Lavish Wedding Spending Linked to Higher Divorce Rates, Psychologists Find

In their paper, economists Andrew Francis-Tan and Hugo M. Mialon analyzed how wedding expenses relate to marriage duration. Using survey data from over 3,000 Americans, they found that spending more on engagements and weddings correlated with higher divorce rates.

The Research Background

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Marriage researchers have long studied predictors of marital stability. Factors like age at marriage, education level, income, and relationship history have all been linked to divorce risk. However, economists Francis-Tan and Mialon identified one under-studied predictor: wedding spending.

They explain in their paper’s introduction:

“In this paper, we evaluate the association between wedding spending and marriage duration using data from a survey of over 3,000 ever-married persons in the United States. Controlling for a number of demographic and relationship characteristics, we find evidence that marriage duration is inversely associated with spending on the engagement ring and wedding ceremony.”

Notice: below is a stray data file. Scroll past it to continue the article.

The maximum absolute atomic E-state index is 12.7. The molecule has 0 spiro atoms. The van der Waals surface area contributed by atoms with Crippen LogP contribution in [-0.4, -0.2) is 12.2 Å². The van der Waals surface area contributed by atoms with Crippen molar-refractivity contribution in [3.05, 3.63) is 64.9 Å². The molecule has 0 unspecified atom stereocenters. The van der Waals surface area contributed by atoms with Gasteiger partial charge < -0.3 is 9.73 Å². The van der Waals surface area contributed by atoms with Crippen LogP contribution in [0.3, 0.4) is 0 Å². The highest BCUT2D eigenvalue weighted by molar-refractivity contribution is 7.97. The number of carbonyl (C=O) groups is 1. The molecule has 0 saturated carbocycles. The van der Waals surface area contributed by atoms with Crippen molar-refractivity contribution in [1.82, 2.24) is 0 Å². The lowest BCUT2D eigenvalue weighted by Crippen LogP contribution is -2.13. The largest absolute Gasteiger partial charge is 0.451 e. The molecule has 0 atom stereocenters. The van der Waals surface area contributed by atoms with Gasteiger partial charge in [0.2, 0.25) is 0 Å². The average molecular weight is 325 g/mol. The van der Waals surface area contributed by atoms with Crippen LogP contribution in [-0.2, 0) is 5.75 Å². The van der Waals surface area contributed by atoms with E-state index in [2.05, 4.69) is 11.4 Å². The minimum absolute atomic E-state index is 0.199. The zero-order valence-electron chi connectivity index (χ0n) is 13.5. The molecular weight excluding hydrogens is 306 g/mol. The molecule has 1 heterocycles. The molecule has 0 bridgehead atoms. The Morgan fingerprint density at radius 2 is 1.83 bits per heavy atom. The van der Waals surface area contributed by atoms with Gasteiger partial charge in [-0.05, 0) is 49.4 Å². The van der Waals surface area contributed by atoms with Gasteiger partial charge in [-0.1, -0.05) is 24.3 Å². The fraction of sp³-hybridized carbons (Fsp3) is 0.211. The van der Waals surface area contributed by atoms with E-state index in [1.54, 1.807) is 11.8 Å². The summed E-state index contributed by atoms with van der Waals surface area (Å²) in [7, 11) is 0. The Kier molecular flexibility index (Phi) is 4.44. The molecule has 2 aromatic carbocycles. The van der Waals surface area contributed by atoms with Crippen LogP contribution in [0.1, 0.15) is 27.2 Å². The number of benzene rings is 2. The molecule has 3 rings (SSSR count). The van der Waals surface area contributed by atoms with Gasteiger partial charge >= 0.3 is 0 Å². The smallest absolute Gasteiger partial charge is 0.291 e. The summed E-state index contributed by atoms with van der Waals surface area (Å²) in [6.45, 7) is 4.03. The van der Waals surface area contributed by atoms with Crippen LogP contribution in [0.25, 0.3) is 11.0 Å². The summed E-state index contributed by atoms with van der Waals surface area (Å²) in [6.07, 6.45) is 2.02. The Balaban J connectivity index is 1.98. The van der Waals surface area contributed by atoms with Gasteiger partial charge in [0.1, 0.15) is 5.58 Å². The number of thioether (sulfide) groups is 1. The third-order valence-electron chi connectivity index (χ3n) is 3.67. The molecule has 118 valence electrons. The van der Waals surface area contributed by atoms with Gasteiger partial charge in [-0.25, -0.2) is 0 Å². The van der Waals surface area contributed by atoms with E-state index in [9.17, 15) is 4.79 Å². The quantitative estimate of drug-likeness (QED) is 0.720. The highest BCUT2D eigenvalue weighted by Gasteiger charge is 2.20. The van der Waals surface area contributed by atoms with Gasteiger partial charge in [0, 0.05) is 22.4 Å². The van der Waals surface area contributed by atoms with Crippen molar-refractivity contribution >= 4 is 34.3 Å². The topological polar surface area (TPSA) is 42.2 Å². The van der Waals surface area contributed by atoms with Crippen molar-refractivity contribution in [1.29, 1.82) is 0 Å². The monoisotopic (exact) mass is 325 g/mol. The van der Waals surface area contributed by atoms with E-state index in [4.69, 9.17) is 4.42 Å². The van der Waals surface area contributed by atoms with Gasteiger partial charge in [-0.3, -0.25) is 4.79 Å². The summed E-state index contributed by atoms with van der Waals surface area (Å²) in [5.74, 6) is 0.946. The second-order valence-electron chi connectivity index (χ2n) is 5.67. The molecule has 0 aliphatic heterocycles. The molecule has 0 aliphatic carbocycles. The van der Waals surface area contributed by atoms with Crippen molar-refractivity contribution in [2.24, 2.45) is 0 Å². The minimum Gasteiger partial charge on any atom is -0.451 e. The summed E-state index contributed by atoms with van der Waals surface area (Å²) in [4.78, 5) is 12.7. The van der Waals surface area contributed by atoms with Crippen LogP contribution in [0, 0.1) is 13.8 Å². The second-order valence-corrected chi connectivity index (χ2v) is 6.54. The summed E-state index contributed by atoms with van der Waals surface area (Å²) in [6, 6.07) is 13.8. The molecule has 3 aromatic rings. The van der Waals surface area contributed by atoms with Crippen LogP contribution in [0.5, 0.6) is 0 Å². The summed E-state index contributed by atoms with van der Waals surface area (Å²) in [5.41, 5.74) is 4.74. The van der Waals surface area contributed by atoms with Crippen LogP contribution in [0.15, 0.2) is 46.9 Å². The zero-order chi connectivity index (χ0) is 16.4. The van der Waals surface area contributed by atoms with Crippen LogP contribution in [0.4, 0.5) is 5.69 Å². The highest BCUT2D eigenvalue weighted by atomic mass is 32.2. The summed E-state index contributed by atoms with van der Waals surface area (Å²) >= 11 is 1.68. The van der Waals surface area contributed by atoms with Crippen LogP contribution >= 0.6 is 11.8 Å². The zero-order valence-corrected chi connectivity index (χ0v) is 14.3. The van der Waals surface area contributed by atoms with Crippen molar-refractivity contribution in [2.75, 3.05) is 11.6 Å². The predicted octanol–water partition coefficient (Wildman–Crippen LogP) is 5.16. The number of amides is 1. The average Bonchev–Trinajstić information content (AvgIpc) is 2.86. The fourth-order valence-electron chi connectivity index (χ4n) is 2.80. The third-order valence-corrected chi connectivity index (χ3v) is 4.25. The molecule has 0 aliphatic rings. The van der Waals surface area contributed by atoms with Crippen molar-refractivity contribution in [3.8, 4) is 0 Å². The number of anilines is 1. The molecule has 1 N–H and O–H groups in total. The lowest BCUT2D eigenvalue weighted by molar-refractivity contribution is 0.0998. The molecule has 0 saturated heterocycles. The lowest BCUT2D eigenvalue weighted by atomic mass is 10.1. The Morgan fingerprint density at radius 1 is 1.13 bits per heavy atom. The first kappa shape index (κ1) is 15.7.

The researchers’ goal was to isolate the effect of wedding expenditures by accounting for typical confounding variables.

As they describe:

“Our results indicate that marriage duration is inversely associated with spending on the engagement ring and wedding ceremony, even after controlling for a number of demographic and relationship characteristics.”

The Data & Methodology

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Francis-Tan and Mialon used data from a multi-year survey administered by a private market research company. The initial dataset had over 9,000 respondents. The researchers limited their sample to the 3,151 respondents who had been married at least once.

The survey included questions about each respondent’s marital history, demographic traits, and expenses related to their first wedding. Specifically, participants reported costs for the engagement ring, wedding ceremony, clothing/accessories, flowers, photos, music, invitations, transportation, and rehearsal dinner.

To examine associations between wedding spending and marriage duration, the researchers used survival analysis and regression modeling. They controlled for variables including:

  • Age at marriage
  • Education level
  • Annual income
  • Number of wedding guests
  • Number of prior marriages
  • Whether couples cohabited before marriage